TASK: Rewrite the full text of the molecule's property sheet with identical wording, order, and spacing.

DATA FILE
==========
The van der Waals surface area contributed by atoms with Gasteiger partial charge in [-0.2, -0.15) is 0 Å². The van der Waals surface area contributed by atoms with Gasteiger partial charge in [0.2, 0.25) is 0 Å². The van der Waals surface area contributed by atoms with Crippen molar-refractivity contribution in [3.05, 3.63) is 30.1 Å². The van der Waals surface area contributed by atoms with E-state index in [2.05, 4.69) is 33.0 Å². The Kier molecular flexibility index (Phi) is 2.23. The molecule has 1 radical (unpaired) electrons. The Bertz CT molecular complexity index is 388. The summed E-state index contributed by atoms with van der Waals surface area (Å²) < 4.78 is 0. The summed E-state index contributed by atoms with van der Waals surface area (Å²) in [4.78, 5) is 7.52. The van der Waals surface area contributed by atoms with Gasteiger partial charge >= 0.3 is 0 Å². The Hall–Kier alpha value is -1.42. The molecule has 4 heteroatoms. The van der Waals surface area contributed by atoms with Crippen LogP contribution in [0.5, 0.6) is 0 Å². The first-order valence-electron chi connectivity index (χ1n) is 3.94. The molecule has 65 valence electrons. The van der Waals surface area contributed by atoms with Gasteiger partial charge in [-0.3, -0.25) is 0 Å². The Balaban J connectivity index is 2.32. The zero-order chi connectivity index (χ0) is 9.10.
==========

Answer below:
The van der Waals surface area contributed by atoms with Gasteiger partial charge in [-0.2, -0.15) is 0 Å². The van der Waals surface area contributed by atoms with Gasteiger partial charge in [0.2, 0.25) is 0 Å². The van der Waals surface area contributed by atoms with Crippen molar-refractivity contribution in [3.05, 3.63) is 30.1 Å². The van der Waals surface area contributed by atoms with E-state index in [2.05, 4.69) is 33.0 Å². The Kier molecular flexibility index (Phi) is 2.23. The molecule has 1 radical (unpaired) electrons. The Bertz CT molecular complexity index is 388. The summed E-state index contributed by atoms with van der Waals surface area (Å²) < 4.78 is 0. The summed E-state index contributed by atoms with van der Waals surface area (Å²) in [4.78, 5) is 7.52. The van der Waals surface area contributed by atoms with Gasteiger partial charge >= 0.3 is 0 Å². The Hall–Kier alpha value is -1.42. The molecule has 4 heteroatoms. The van der Waals surface area contributed by atoms with Crippen LogP contribution in [0.5, 0.6) is 0 Å². The first-order valence-electron chi connectivity index (χ1n) is 3.94. The molecule has 65 valence electrons. The van der Waals surface area contributed by atoms with Gasteiger partial charge in [-0.3, -0.25) is 0 Å². The Balaban J connectivity index is 2.32. The zero-order chi connectivity index (χ0) is 9.10.